I love you, IUD

| Senior Scene Editor

Sup Katy,

What the hell is an IUD???

—Cervically Challenged Chad

Dear Chad,

Do I know you? Are you every male in my life? Do you think an IUD is synonymous to a UTI? How old are you? Apologies for the incredulity, but it’s 2018, guys. And if you want to go have a bunch of intercourse with females, you should be educated about birth control. Just because you wouldn’t necessarily have the baby doesn’t mean it’s not still half of you. Like, that’s a little half-you running around because you mistook her saying she has a UTI for a type of birth control (Side note: Please don’t have sex with someone who has a UTI, that’s cruel). Or maybe you think an IUD also prevents STDs? WRONG. Where do you think this IUD resides? In the vagina? In her arm? In the stomach? Once again, I’m sorry for patronizing you for asking a valid question, I just wish individuals with little knowledge about women’s health could the take the time to learn about—or even study it—instead of being happy that they’re lucky enough for it to not concern them. Trust me, you should want to know these things.

Screen Shot 2018-02-11 at 11.18.56 PMIllustration by Josh Zucker

IUD stands for Intrauterine Device. So, to answer the previous question, IUDs reside in the uterus. The IUD is a small T-shaped object, inserted through the cervix, where it rests in the uterus. There are many different types of IUDs, hormonal and non-hormonal. Hormonal IUDs release progesterone, which is a hormone that will prevent pregnancy. The non-hormonal IUD, the Paragard, is a copper IUD and releases a little bit of copper into the uterus to prevent pregnancy. IUDs are 99 percent effective at preventing pregnancy as long as they’re in place and properly inserted. They also conveniently last from 3-10 years depending on the type of IUD you choose to get. IUDs do not protect from STDs and STIs and should be used along with condoms.

Let’s get into the minutia of getting an IUD and what to expect. The process of insertion requires a doctor’s visit along with a pregnancy test and an STD screening. Obviously, it’d be counterproductive to get contraception inserted after conception. The more interesting story is why you have to be screened for STDs. By getting an IUD you increase your chance of getting Pelvic Inflammatory Disease (PID), which is a disease usually caused by gonorrhea or chlamydia passing through your vagina and cervix and invading your uterus, fallopian tubes or ovaries. PID can cause infertility and ectopic pregnancies if left untreated, and since the IUD insertion process involves opening up the cervix to access the uterus it makes sense that they would need to confirm that you’re disease- and infection-free.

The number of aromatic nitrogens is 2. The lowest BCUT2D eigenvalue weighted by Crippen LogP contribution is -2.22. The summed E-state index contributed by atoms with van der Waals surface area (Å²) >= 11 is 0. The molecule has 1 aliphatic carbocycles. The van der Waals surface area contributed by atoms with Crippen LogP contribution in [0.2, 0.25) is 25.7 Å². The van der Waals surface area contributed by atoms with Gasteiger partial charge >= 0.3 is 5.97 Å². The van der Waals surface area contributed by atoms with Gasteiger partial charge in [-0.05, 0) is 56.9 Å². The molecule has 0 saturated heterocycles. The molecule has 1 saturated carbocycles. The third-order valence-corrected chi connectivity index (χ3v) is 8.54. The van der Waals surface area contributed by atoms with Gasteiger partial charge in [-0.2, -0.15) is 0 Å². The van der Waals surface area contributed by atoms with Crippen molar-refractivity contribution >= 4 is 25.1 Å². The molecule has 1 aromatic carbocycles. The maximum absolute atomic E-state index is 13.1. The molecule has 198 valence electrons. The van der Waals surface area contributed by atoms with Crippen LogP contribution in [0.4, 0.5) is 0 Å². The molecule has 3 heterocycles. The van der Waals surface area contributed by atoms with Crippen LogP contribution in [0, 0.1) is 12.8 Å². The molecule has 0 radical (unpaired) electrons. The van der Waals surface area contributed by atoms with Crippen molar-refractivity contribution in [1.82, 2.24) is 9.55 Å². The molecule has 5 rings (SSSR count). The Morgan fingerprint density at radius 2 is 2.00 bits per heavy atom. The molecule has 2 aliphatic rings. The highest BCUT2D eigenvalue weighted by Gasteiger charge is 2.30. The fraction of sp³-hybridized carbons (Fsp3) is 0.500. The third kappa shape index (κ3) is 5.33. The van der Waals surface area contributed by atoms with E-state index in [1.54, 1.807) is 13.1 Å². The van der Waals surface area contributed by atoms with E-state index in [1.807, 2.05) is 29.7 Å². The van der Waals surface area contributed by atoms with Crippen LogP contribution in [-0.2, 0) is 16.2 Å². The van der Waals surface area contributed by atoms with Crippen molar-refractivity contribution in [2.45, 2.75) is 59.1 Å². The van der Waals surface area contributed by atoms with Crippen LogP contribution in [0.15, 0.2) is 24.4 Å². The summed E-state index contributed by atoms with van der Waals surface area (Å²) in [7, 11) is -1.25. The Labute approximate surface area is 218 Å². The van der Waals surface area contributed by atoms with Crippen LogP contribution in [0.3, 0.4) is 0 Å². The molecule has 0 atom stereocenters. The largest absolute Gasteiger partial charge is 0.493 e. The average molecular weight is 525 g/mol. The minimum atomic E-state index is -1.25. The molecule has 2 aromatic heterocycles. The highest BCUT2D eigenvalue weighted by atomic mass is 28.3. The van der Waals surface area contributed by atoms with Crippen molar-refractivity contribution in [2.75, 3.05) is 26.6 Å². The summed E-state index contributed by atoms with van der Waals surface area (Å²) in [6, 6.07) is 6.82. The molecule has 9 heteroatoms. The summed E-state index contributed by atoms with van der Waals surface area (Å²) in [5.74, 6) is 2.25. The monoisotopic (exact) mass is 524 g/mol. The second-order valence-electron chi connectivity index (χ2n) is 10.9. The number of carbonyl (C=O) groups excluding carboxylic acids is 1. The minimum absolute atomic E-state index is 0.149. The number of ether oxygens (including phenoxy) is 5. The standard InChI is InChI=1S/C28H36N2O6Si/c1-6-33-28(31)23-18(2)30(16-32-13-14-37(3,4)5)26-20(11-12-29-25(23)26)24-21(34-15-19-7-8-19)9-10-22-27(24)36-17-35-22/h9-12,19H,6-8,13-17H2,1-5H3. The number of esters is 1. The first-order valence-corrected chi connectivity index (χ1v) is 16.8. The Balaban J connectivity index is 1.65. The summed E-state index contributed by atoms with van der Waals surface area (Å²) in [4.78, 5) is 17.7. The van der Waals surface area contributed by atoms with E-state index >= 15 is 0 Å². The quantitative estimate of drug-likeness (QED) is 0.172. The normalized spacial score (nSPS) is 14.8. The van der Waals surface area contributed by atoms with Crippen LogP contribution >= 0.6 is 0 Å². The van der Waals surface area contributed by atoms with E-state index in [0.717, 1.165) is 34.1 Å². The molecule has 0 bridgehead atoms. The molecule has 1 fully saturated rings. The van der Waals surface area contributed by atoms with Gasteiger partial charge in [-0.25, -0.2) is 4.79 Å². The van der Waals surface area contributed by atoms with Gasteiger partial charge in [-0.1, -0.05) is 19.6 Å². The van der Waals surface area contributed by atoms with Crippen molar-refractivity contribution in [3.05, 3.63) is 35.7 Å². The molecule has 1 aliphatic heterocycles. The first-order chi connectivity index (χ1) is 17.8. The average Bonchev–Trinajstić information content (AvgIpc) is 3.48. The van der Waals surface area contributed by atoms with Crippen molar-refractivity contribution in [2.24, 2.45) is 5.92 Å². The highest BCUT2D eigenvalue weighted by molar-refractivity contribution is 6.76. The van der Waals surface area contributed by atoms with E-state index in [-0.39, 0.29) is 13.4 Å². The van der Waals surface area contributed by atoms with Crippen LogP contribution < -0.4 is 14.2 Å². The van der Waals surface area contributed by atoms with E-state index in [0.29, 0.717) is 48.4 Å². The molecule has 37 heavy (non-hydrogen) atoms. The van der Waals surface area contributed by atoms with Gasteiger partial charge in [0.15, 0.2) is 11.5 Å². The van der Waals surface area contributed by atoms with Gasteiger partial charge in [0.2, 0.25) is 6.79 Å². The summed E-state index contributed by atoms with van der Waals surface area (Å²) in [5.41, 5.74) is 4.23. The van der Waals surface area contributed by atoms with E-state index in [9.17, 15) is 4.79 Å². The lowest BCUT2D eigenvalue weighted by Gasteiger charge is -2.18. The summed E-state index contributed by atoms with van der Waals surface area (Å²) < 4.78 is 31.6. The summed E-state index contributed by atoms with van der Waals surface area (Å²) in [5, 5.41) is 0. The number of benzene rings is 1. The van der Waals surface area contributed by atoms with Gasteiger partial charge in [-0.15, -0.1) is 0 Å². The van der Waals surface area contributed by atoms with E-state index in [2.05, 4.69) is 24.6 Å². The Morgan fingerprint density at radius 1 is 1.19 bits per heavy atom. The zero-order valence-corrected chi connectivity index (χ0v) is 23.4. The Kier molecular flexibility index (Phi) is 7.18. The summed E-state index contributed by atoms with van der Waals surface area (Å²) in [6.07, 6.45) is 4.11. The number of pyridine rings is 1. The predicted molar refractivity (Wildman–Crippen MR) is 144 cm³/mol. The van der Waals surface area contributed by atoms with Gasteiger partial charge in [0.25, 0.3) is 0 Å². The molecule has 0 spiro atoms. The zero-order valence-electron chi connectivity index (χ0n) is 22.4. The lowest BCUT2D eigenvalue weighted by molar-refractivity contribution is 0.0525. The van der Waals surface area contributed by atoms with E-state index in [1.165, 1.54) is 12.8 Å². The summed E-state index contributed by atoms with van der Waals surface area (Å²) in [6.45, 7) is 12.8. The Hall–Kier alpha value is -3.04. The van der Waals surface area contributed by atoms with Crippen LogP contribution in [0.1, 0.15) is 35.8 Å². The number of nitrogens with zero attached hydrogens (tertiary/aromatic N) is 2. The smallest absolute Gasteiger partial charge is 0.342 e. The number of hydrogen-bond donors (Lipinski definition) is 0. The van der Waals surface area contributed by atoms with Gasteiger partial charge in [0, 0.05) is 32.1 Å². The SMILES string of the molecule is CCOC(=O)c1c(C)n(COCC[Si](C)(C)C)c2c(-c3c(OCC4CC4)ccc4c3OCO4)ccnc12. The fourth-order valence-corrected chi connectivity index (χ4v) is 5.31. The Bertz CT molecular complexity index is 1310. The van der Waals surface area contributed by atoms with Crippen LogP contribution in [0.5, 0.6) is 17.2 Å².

After you’re tested and everything comes back normal, you are free to have the insertion. It’s a pretty quick process and has been described as feeling like intense period cramps. Your cervix is opened, the IUD is pushed inside using something that looks like a straw, and then the straw is removed and the strings hanging off the IUD are measured and cut. Boom, bang, done. But what about these mysterious strings? Many people are afraid these strings will be felt during intercourse or that they’ll hang out like a tampon string, but that is not the case. IUD strings hang one to two inches in the vagina and are used to ensure the IUD stays in place. They are a way for the individual to check that everything’s still where it’s supposed to be. When you have your IUD removed by a professional, these strings aid in that process. There’s been some supposition that they soften over time, but upon insertion, they’re around the same consistency and thinness of fishing line. Not a big deal at all—which might be why heterosexual men are so befuddled by them, since they don’t feel or see them.

As of now, the copper IUD is having a moment, as it doesn’t mess with hormones that could have annoying physical effects, and it lasts up to 10 years! This bad boy can even be used as emergency contraception. The actual process of how the copper IUD decapitates sperm is a small mystery but decapitate it does. One of the only unique side effects from the copper IUD is that your periods may be more heavy and your cramps more painful—a small price to pay for no babies AND no hormones AND 10 years of protection.

Chad—you got this. This is great for you. Get excited about birth control, a lack of babies and medical devices that make women’s lives easier and safer. Join the fight for improvement, research and destigmatization of women’s health. I promise you that knowing the difference between an IUD and a UTI will make you more attractive, mainly because the girl won’t have to explain why having sex with you would be really uncomfortable, and you wouldn’t try not to wear a condom because you really held onto that 99 percent effective tidbit. Moral of the story: IUDs are cool, women’s health is cool, teen pregnancy is not cool and Chads that know what IUDs are become more attractive and decrease the chance of being unwilling fathers.